The future of wildlife is in our handsMar 3, 2016
3rd March marks World Wildlife Day.
World Wildlife Day is an opportunity to celebrate the many beautiful and varied forms of wild fauna and flora and to raise awareness of the multitude of benefits that conservation provides to people. At the same time, the day reminds us of the urgent need to step up the fight against wildlife crime, which has wide-ranging economic, environmental and social impacts.
Wildlife has an intrinsic value and contributes to the ecological, genetic, social, economic, scientific, educational, cultural, recreational and aesthetic aspects of sustainable development and human well-being.
In Iran, we are trying to protect the endangered Asiatic Cheetah that once roamed across a vast stretch of land, from the shores of the Mediterranean Sea to the Banks of the Ganges River. Today a small part of the Iranian plateau has become the last surviving habitat for this endangered species.
The Conservation of Asiatic Cheetah Project (CACP) is a long standing initiative between Iran’s Department of Environment, UNDP and a number of committed international partner.
The UN Resident Coordinator and UNDP Resident Representative in Iran, Mr. Gary Lewis recently said: “As a result of the dedication of those involved with the CACP, today, we believe that the decline in the number of these beautiful animals may have stopped. Now their numbers may be on the increase once again.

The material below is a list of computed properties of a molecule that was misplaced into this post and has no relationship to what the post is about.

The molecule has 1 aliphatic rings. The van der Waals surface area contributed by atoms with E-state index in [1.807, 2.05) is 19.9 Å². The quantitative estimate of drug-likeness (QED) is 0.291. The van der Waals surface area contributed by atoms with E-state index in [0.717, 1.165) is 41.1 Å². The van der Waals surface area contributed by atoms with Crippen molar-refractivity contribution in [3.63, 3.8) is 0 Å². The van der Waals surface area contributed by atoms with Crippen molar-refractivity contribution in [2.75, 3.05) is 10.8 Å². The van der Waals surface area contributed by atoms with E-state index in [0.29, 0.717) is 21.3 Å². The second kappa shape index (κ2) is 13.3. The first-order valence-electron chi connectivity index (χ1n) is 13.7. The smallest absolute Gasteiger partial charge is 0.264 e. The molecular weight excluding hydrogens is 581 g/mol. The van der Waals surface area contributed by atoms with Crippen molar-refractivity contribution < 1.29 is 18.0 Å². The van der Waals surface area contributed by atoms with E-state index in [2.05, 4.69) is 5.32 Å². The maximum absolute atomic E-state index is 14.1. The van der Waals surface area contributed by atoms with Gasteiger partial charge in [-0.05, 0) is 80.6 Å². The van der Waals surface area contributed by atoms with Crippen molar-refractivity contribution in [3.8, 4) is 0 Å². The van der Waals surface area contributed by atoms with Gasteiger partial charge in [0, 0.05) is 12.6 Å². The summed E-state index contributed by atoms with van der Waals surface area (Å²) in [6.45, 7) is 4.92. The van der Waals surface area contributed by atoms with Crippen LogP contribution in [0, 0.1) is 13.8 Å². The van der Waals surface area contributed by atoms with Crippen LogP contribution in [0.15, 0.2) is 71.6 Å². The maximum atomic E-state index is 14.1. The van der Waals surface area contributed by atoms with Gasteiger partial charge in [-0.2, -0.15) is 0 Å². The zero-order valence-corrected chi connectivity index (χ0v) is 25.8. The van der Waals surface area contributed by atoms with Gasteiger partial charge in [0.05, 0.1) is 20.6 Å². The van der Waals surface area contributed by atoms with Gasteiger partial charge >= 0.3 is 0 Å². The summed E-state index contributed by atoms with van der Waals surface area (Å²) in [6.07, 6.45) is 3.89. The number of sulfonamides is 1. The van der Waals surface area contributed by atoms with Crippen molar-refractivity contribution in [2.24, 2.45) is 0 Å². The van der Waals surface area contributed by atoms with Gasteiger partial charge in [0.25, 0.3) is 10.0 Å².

He added: “The main reason for this recovery is that we – as humans – realized that there is a problem and as I have said many times before, knowing about the problem is the first step in solving it. We – the government, the national and international partners, the local communities and the Game Guards – are now united to overcome this challenge and reverse the destiny of the Asiatic Cheetah. I strongly believe that it is not too late to save the Asiatic Cheetah, whose only remaining natural habitat is here in Iran.”
2016 theme for World Wildlife Day: “The future of wildlife is in our hands”. It reinforces the inextricable link between wildlife, people and sustainable development.
It is the responsibility of each generation to safeguard wildlife for the following generation. It also imparts the pressing need for national action to ensure the survival in the wild of both charismatic and lesser known species.